This thesis investigates efficient VLSI architectural design aspects of a digital signal processing (DSP) transceiver in high speed multi-pair wireline communication systems, such as 10 Gigabit Ethernet over copper (10GBASE-T), with the goal to reduce the hardware complexity and power consumption of various DSP components while maintaining the speed and performance requirements. The covered topics mainly include efficient far-end crosstalk (FEXT) cancellers, novel multi-input multi-output (MIMO) equalizers combined with Tomlinson-Harashima Precoding (THP), low complexity echo and near-end crosstalk (NEXT) cancellers.
A novel feedforward delayed FEXT canceller in a THP based system is developed to remove FEXT as noise. Unlike conventional techniques on FEXT cancellation, the proposed
FEXT canceller can mitigate the non-causal part of FEXT; thus it can achieve better
cancellation performance. In addition, a modified design is developed by eliminating the feedback loops in the FEXT cancellers such that the resulting feedforward FEXT canceller is suitable for high speed applications.
FEXT has been found to contain information about the symbols transmitted from remote
transmitters and thus MIMO equalization technique is proposed to jointly process ISI
and FEXT such that the useful information in FEXT can be utilized. It is shown that the
proposed architecture overcomes the limitation of the traditional equalization schemes and can achieve a better system performance and lower hardware complexity. A computationally efficient approach for calculating the optimal tap coefficients of MIMO equalizers and cancellers is also proposed to speedup the computation. Furthermore, a practical equalization
scheme which combines the MIMO equalization technique and TH precoding technique is proposed for the real application of high speed Ethernet systems. Different from existing work on MIMO equalization, the proposed scheme exactly complies with the current 10GBASE-T standard and can be easily pipelined for high speed implementation. Hardware complexity reduction schemes by utilizing the increased decision point SNR (DP-SNR) are also considered. Gigabit and multi-gigabit transceivers require very long adaptive filters for echo and NEXT cancellation. Implementation of these filters not only occupies large silicon area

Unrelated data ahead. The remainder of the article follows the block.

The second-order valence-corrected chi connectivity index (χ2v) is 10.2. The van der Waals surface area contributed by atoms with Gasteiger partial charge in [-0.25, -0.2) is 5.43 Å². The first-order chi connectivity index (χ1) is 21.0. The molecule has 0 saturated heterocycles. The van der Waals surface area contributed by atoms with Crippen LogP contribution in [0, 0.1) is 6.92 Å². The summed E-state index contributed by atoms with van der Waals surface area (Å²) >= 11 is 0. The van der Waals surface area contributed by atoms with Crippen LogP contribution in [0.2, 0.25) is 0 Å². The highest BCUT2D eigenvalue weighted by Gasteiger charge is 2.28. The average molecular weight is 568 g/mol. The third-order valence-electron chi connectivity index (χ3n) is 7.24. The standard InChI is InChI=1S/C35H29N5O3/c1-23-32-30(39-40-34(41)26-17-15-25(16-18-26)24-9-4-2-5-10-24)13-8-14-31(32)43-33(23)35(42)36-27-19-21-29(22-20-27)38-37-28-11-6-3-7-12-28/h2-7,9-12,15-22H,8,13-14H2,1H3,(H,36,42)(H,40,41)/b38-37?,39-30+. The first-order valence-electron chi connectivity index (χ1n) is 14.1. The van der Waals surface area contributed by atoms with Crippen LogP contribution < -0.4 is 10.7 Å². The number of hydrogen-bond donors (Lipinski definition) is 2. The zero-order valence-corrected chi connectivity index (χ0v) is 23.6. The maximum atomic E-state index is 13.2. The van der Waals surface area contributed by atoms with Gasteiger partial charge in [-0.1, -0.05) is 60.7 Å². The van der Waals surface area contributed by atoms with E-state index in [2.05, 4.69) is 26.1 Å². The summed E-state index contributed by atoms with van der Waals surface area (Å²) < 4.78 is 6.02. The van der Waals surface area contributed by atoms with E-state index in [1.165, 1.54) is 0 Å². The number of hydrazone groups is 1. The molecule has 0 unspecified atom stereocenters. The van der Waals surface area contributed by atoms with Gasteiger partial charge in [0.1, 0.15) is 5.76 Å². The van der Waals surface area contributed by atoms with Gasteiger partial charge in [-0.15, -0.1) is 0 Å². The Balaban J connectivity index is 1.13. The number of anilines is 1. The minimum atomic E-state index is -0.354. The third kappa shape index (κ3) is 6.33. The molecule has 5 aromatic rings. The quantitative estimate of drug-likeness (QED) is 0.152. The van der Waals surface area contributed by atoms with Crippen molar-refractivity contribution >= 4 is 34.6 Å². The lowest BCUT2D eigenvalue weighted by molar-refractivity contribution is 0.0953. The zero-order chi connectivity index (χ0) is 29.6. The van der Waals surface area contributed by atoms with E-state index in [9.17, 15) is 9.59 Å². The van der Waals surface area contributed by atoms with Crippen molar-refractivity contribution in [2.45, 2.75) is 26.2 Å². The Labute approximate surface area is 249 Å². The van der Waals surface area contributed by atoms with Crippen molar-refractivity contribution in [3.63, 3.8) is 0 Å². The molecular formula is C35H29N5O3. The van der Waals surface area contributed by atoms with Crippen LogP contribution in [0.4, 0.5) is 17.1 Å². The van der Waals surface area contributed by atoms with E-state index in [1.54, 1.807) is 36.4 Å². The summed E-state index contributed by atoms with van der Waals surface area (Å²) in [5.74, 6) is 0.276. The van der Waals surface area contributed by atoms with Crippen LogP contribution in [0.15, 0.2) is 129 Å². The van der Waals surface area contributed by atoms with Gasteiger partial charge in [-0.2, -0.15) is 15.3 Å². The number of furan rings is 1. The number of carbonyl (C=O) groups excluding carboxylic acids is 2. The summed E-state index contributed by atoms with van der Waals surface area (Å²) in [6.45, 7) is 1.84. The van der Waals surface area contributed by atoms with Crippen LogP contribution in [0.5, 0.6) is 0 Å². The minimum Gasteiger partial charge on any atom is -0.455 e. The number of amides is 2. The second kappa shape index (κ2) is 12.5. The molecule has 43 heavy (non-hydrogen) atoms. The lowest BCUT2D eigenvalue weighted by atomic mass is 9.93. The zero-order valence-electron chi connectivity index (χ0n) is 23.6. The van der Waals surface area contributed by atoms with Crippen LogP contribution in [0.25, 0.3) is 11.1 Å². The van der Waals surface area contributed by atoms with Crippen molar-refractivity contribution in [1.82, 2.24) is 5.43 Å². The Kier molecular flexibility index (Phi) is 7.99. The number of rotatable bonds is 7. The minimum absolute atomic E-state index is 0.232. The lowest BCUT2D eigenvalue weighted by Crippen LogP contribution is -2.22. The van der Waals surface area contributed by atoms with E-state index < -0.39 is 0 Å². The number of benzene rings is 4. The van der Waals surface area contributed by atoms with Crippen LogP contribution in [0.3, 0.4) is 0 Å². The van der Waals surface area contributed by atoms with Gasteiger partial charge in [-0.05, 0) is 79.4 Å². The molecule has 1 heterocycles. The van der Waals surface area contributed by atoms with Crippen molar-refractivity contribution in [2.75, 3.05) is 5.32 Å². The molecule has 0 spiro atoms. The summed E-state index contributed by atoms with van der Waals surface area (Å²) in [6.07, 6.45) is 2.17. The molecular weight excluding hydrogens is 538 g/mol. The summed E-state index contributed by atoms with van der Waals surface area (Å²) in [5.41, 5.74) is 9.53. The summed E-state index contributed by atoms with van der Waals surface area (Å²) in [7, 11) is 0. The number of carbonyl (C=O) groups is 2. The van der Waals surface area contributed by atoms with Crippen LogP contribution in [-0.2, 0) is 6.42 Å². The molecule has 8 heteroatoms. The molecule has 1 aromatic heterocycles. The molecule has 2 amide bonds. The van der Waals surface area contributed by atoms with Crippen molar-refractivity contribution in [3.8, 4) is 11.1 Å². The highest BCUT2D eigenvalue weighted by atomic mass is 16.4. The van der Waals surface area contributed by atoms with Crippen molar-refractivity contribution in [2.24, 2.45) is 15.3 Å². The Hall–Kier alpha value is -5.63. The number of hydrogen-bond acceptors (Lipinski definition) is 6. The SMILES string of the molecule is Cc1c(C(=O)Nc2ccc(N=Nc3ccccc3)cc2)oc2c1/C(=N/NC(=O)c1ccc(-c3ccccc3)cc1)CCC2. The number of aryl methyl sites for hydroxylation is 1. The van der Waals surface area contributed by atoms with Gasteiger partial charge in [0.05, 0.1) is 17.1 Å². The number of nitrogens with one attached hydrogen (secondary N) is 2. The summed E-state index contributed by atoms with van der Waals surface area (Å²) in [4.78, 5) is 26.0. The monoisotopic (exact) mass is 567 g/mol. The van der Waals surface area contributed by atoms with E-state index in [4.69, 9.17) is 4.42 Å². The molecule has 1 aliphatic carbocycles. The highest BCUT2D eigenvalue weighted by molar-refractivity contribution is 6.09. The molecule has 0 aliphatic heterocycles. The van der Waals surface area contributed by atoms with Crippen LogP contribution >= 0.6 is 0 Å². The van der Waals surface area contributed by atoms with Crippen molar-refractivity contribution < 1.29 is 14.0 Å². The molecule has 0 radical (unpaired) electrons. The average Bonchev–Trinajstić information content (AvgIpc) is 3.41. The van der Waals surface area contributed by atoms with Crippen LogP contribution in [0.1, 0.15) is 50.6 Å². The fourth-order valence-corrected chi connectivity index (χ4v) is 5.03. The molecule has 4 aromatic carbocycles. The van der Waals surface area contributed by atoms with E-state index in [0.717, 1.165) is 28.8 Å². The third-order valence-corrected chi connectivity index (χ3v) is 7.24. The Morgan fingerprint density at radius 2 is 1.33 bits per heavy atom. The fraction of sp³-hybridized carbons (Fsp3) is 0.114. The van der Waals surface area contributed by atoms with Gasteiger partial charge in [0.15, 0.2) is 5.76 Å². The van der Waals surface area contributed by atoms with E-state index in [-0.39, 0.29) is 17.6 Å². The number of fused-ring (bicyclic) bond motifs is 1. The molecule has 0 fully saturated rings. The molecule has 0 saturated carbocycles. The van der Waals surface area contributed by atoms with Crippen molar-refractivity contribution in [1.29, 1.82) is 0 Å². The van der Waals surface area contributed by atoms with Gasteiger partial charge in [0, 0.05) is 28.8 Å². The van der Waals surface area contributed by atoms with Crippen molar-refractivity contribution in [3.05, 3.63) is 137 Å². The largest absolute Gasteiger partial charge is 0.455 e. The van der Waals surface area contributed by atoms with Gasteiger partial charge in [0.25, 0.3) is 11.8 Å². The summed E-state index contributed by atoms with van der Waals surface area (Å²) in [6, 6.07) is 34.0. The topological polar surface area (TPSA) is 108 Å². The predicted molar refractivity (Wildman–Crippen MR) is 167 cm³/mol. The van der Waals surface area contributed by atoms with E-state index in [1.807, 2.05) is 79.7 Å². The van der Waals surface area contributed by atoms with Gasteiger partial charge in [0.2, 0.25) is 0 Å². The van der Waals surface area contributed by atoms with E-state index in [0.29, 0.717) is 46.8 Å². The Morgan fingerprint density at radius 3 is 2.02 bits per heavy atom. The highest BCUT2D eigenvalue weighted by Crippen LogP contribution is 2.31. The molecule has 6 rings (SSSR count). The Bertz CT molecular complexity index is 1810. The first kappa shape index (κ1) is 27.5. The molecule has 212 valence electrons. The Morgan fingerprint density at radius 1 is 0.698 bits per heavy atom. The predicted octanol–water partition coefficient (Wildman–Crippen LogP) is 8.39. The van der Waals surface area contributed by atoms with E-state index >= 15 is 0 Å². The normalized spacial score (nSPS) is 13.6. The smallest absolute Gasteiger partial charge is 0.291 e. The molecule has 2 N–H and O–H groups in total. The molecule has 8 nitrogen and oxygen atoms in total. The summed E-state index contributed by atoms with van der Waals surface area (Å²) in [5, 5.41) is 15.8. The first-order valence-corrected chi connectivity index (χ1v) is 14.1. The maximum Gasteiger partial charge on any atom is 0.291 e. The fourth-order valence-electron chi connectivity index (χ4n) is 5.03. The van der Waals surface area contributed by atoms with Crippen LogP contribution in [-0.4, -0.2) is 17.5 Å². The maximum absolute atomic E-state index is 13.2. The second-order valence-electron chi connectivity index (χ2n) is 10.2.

but also consumes significant power. This thesis considers the problems of designing cost-efficient echo and NEXT cancellers mainly from two different aspects: one is to reduce the number of taps used in these noise cancellers; the other is to reduce the word-length used to represent data in a VLSI system. First, the sparse characteristics of the echo and NEXT channel impulse responses is exploited to reduce computational cost of adaptive echo and NEXT cancellers. Second, a novel word-length reduction scheme is proposed by replacing the original input to the echo and NEXT cancellers with a finite-level signal, which is then recoded to have shorter word-length. To further reduce the complexity of these cancellers,
an improved design is proposed by exploiting the property of the compensation signal.
Compared with the traditional design, the proposed echo and NEXT cancellers have exact
input and do not suffer from the quantization problem, and thus they are more suitable for VLSI implementation. The design issues of adaptive noise cancellers by using the proposed word-length reduction method are also considered and modified designs of the adaptive cancellers are developed to further reduce the overall hardware cost of echo and NEXT cancellers with acceptable cancellation performance. Finally, the design approach for stable pole-zero modeling of long finite impulse response (FIR) filters is proposed.